Test your will by hunting for big bucks in the Oregon Outback. (Nov 2006)
I first thought that some sagebrush had miraculously levitated off the ground. But there was no tornado or vortex in sight, or in the forecast. I quickly realized that this conglomeration of points and stickers was attached to a mule deer that was rapidly departing in the opposite direction.
I brought my Browning to my shoulder and peered through the scope. But the opportunity for a clean kill never presented itself, and the buck bounded over the horizon and into my dreams.
He was the largest mulie I have ever encountered while hunting and worthy of documentation in the book of "Daniel and Davy."
A couple days later, I missed the one shot I had at a mature 4-point. But eventually we found smaller bucks to put our tags on and went home happy at the end of the five-day hunt, with every tag in camp punched.
That was back in 1996 while hunting in Oregon's Outback, that region south of Highway 20 and east of Highway 395 -- closer to the middle of nowhere than any town with a Costco.
This experience was fairly typical for deer hunters in the '90s (except for that encounter with the giant, but he was atypical in every sense of the word!) who ventured well off the beaten path into the great desert canyons and the moonscape-like terrain that is Oregon's High Desert.
The names of Steens, Malheur, Trout Creeks, Owyhee and Silvies stirred images for me of heavy 4x4s bedded beneath rim-rock bluffs. Those place names still do, but in the last decade, their bucks have become much harder to find.
So what happened to all those giant desert bucks that these areas were famous for?
"The quality of the habitat has changed in the last 30 or 40 years. There are more juniper trees than there used to be, due to lack of fire, and the quality of the forage has certainly diminished," says Ron Garner, Hines District Biologist for the Oregon Department of Fish and Wildlife.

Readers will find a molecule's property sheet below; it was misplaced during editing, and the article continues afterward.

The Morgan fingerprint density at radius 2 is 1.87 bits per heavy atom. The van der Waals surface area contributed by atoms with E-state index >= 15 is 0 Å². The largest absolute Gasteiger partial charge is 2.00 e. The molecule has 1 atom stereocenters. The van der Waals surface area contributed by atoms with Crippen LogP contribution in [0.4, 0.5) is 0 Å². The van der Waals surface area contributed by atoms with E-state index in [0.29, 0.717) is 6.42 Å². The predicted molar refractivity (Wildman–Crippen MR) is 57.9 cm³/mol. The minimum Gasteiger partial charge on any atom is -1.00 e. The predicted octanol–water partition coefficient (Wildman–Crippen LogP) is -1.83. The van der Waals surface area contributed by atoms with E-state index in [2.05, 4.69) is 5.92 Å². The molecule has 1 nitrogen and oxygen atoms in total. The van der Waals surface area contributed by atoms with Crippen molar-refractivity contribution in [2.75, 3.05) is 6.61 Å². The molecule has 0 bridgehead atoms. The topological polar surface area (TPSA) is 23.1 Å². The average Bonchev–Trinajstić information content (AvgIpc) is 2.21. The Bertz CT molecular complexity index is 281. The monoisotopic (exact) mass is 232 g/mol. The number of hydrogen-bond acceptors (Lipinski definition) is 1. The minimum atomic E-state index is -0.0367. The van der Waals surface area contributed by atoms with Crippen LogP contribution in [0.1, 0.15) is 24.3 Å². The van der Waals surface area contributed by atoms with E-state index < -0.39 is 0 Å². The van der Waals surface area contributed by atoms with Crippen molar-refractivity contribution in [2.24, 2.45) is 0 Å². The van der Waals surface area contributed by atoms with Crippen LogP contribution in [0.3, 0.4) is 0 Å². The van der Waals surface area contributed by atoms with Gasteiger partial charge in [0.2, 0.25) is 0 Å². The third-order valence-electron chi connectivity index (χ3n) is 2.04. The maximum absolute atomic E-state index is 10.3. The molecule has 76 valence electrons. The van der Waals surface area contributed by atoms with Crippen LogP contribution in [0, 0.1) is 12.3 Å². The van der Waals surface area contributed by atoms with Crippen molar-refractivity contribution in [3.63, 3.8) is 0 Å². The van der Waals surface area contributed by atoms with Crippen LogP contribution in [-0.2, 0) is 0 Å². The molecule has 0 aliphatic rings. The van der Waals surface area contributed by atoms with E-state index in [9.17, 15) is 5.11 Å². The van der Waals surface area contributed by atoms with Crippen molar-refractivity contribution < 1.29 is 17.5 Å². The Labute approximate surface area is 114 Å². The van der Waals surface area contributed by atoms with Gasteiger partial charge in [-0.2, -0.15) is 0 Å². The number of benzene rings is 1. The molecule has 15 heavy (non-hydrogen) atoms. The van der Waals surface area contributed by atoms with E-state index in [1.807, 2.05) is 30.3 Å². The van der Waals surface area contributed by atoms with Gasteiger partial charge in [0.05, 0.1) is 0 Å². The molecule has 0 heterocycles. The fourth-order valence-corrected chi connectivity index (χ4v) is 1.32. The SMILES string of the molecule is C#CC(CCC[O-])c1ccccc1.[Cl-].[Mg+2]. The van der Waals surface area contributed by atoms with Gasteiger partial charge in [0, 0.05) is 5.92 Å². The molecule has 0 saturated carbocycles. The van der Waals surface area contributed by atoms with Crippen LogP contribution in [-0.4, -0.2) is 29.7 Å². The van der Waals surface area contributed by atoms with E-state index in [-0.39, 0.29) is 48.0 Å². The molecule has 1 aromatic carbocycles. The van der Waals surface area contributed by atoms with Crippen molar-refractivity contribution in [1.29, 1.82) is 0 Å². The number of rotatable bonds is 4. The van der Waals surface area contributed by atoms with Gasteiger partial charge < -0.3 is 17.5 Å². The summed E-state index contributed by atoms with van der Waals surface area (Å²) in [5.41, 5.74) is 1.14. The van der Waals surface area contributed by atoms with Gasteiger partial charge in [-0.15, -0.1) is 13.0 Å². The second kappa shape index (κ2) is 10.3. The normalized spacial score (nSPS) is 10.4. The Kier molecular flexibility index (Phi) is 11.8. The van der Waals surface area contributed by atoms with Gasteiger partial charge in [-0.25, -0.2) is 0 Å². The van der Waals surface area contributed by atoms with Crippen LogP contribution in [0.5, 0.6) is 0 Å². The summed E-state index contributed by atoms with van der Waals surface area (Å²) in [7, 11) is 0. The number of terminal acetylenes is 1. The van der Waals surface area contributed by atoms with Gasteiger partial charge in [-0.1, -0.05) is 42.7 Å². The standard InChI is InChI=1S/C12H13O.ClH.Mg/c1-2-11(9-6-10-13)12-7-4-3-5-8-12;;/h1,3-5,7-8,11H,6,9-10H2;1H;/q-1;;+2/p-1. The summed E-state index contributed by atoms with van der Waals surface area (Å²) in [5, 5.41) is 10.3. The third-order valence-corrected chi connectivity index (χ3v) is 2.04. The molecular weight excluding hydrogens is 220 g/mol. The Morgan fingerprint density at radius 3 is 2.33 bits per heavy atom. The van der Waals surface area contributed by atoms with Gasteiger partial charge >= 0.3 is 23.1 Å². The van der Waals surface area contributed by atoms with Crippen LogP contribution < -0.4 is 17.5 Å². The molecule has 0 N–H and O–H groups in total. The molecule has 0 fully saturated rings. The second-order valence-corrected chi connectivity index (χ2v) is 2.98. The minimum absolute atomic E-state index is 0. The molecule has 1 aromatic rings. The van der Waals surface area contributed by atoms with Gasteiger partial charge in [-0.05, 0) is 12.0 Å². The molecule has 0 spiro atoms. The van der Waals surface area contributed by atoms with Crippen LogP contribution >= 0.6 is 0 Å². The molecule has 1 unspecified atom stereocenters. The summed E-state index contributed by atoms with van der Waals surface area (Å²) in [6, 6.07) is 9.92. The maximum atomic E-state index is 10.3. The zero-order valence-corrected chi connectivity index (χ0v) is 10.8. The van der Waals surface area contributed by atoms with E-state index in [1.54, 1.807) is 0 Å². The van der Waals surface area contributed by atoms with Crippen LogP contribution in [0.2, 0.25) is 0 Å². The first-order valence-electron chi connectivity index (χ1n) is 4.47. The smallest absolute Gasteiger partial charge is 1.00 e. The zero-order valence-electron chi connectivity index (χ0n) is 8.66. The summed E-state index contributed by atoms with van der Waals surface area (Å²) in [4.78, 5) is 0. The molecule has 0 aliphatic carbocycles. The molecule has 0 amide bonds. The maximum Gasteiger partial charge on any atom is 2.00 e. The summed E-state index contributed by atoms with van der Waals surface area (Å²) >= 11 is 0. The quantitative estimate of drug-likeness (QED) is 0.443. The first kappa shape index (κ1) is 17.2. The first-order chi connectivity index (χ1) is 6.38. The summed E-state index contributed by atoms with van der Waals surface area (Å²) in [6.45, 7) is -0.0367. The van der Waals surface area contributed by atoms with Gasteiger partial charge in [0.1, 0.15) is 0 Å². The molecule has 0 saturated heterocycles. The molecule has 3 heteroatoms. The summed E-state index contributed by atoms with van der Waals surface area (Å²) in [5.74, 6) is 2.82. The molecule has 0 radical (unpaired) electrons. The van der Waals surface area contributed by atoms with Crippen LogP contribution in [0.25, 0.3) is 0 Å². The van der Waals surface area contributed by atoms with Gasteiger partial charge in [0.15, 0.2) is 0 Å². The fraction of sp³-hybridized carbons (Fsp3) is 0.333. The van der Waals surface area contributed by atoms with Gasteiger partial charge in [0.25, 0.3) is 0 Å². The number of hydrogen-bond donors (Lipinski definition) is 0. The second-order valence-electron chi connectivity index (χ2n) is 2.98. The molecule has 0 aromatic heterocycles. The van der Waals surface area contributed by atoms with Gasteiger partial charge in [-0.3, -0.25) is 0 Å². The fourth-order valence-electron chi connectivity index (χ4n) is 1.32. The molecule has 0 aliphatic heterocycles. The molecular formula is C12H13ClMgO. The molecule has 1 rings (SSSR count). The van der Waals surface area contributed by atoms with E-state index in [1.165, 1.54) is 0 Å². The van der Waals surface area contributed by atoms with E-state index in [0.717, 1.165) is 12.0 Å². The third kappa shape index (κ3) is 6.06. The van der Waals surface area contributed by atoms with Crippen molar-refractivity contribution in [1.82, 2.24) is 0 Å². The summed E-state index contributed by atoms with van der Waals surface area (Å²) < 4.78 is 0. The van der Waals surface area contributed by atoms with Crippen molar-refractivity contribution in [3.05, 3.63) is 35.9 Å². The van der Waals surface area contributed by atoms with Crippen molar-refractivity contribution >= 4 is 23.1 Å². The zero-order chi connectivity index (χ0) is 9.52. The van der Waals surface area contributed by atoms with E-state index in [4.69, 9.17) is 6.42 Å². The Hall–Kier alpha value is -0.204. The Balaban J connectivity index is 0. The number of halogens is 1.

"More recently, the drought -- which we have finally gotten out of -- was really hurting fawn recruitment. Obviously, if you have fewer deer, you have fewer big bucks. And the rise in the cougar population has increased the number of deer lost to predation."
Indeed, cougars are one particular factor for lower deer numbers that cannot be ignored. Since 1994, when Oregon voters banned the pursuit of cougars and bears with dogs, the ODFW estimates that cougar numbers in Oregon have grown to about 5,500 -- nearly twice that of 10 years ago, before the hunting restrictions went into effect.
Randy Wills of Bend has been hunting the southeast deer units since 1992.
"When I first started hunting out there, the bucks were always down in the canyons near the seeps, springs, and shady rimrock," he recalls. "But we just don't seem to find them there anymore. Every big buck I've killed in the last five or six years has been up in the sage flats. I think they get pushed out of the canyons by other hunters and cats. I've seen more cougar tracks in the past two years than ever, and I think that this is affecting not only deer numbers, but buck behavior."
The glory days of eastern Oregon mule deer hunting may be over, but hunters holding tags for these units have reason to be optimistic. Last year, the hunter-success rate in the Malheur River unit was 53 percent. And Garner believes deer hunting in the unit is improving.
"Malheur River looks like a bright spot this year. We've had good fawn recruitment the past two years, largely due to the end of a long drought, with 51 fawns per 100 adults surviving this year. That's our best year dating back to 1977. We're over our management objective with 21 bucks per 100 does, so 2006 should be a really good year in the Malheur."
While there are still some really good bucks in units such as the Malheur and Silvies, those units are managed for the overall deer herd, not for trophy individual animals.
If you are after a buck with antlers sporting a 30-inch spread, deep forks and heavy mass, the Steens Mountains and the Trout Creeks units are still your best bet. In both units, the management goal is 25 bucks per 100 does -- twice as many bucks as in some of the other units. At present, Trout Creeks' bucks-to-does ratio stands at 40-to-100, so that area may be staging a comeback to the glory days of the 1980s and early '90s when the area was considered as one of the elite mule deer hunts in the West.